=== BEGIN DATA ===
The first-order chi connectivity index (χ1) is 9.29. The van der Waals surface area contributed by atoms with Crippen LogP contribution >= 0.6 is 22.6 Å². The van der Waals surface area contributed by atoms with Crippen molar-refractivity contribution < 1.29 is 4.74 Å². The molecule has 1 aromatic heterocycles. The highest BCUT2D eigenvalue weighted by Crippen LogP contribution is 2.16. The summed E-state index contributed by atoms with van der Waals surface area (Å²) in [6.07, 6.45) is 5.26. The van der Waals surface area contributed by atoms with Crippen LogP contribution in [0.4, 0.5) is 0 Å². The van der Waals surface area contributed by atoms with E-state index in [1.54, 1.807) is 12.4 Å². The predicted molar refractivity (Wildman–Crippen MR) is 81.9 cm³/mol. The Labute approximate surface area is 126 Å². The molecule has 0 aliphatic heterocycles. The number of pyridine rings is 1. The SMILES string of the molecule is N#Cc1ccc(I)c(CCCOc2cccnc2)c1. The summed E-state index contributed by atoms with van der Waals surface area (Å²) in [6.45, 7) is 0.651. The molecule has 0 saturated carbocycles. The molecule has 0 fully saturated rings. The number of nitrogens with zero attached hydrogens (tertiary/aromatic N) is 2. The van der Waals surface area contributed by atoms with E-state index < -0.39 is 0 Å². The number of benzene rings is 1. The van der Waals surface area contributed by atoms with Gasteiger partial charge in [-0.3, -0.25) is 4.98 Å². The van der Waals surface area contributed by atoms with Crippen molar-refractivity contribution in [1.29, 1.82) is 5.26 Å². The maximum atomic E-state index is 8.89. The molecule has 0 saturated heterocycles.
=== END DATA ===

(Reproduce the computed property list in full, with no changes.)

The first-order chi connectivity index (χ1) is 9.29. The van der Waals surface area contributed by atoms with Crippen LogP contribution >= 0.6 is 22.6 Å². The van der Waals surface area contributed by atoms with Crippen molar-refractivity contribution < 1.29 is 4.74 Å². The molecule has 1 aromatic heterocycles. The highest BCUT2D eigenvalue weighted by Crippen LogP contribution is 2.16. The summed E-state index contributed by atoms with van der Waals surface area (Å²) in [6.07, 6.45) is 5.26. The van der Waals surface area contributed by atoms with Crippen LogP contribution in [0.4, 0.5) is 0 Å². The van der Waals surface area contributed by atoms with E-state index in [1.54, 1.807) is 12.4 Å². The predicted molar refractivity (Wildman–Crippen MR) is 81.9 cm³/mol. The Labute approximate surface area is 126 Å². The molecule has 0 aliphatic heterocycles. The number of pyridine rings is 1. The SMILES string of the molecule is N#Cc1ccc(I)c(CCCOc2cccnc2)c1. The summed E-state index contributed by atoms with van der Waals surface area (Å²) in [6.45, 7) is 0.651. The molecule has 0 saturated carbocycles. The molecule has 0 fully saturated rings. The number of nitrogens with zero attached hydrogens (tertiary/aromatic N) is 2. The van der Waals surface area contributed by atoms with E-state index < -0.39 is 0 Å². The number of benzene rings is 1. The van der Waals surface area contributed by atoms with Gasteiger partial charge in [-0.3, -0.25) is 4.98 Å². The van der Waals surface area contributed by atoms with Crippen molar-refractivity contribution in [1.29, 1.82) is 5.26 Å². The maximum atomic E-state index is 8.89. The molecule has 0 saturated heterocycles.